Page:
- Doomed by Hope: Essays on Arab Theatre Edited by Eyad Houssami
To say that Arabic drama has been understudied and insufficiently taught in the Western academy is at best an understatement. For years, stereotypes about where performance occurs and the relationship between Islam and live theatre, as well as a lack of basic language skills and cultural knowledge, have worked to leave a blank space in scholarly endeavors, with northern Africa left out of studies of African drama and southwest Asia ignored in many books about Asian performance. Doomed by Hope: Essays on Arab Theatre comes as a welcome work addressing this critical area at a time when the Arab world, in general, and Syria, in particular, are receiving increased global attention.
The collection is not alone in its attempt to bring more scholarly attention to Arab drama, but what separates Eyad Houssami’s edited work from recent studies by his peers is the effort to bring scholarly and artistic voices together to [End Page 291] reconstruct an archive of Arab performance from Cairo to Damascus to Kuwait. Additionally, as the title of the book indicates, the collection also represents a desire to bring greater attention to the late Syrian dramatist Saadallah Wannous, who stated of theatre and politics: “We are doomed by hope, and come what may, today cannot be the end of history” (4).
The focus on Wannous is the more straightforward part of the project, with Edward Ziter and Asaad al-Saleh writing about Soirée for the 5th of June, Rania Jawad writing about The Elephant, the King of All Time, Rabih Mroué discussing The Rape, and Sulayman al Bassam previewing his impending French production of Ritual for a Metamorphosis. Notable in all of these discussions is the consistency with which artists and scholars continue to turn to Wannous for his theatrical innovations and challenges to the Syrian state, both before and after Hafez al-Assad came to power in the early 1970s. Toward this end, Ziter notes that Soirée, a play about Syria’s crushing defeat in the 1967 Six Day War, “is remarkable for its insistence that the event be taken as an opportunity to define a Syrian identity in defiance of a state that had rendered its population deaf and dumb” (11). Similarly, Mroué, when discussing a conversation between Syrian and Israeli characters in The Rape—a conversation that could land one in jail outside of the theatre—argues: “I posit that the theatre is a space of probability, a space in which one can play with the law, a space to break taboos and destabilize rigid beliefs in order to hold accountable ourselves and others” (115).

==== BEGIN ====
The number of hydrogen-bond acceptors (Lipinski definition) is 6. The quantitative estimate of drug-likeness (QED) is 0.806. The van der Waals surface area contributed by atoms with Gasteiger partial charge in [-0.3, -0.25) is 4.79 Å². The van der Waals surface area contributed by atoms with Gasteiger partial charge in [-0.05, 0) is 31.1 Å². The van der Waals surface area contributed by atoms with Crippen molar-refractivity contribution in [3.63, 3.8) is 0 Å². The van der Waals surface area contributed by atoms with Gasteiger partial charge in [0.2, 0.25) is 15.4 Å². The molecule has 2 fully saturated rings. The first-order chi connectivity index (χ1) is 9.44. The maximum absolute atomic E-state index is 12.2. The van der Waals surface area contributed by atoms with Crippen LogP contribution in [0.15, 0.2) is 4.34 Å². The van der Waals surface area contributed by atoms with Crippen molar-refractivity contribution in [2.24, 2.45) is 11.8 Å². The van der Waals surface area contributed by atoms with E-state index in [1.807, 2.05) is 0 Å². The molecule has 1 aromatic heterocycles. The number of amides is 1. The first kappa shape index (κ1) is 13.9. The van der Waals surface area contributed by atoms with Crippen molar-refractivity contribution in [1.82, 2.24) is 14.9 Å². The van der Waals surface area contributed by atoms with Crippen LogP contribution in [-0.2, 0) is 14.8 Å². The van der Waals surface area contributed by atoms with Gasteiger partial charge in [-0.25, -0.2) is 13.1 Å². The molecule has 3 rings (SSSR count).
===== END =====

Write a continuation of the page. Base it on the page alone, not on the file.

Of course, such idealistic proclamations are not new in critical writing about theatre. However, one of the strengths of Doomed by Hope is the breadth of performance activities that are used to support such claims. These include Dalia Basiouny discussing her documentary performance Tahrir Stories, Katherine Hennessey overviewing emerging artists in Yemen, Meisoun Ali looking at new theatre in Syria, Zein Daccache describing her experience with prison drama in Lebanon, and Joseph Shahadi and Margaret Litvin expanding the frame of Arab drama by looking at performances in the Palestinian diaspora and Arab and Muslim arts festivals in the United States, respectively.
These chapters represent a broad range of materials and styles and at times create a desire for more careful citations, contextualizing, and theorizing by the authors. For those who are not specialists in the Middle East, it may be frustrating to find claims about literacy rates in Egypt or historical events in Syria sometimes referenced without a source that can be consulted, either for fact-checking or increased understanding of the varied local contexts. Additionally, many of the contributors exhibit a comfort with the phrase “Arab Spring” that Syria’s multiyear civil war would seem to undermine.
Despite this, what the diversity of perspectives does allow for is a sense of [End Page 292] the breadth and depth of contemporary Arabic drama that challenges many stereotypes about predominantly Arab...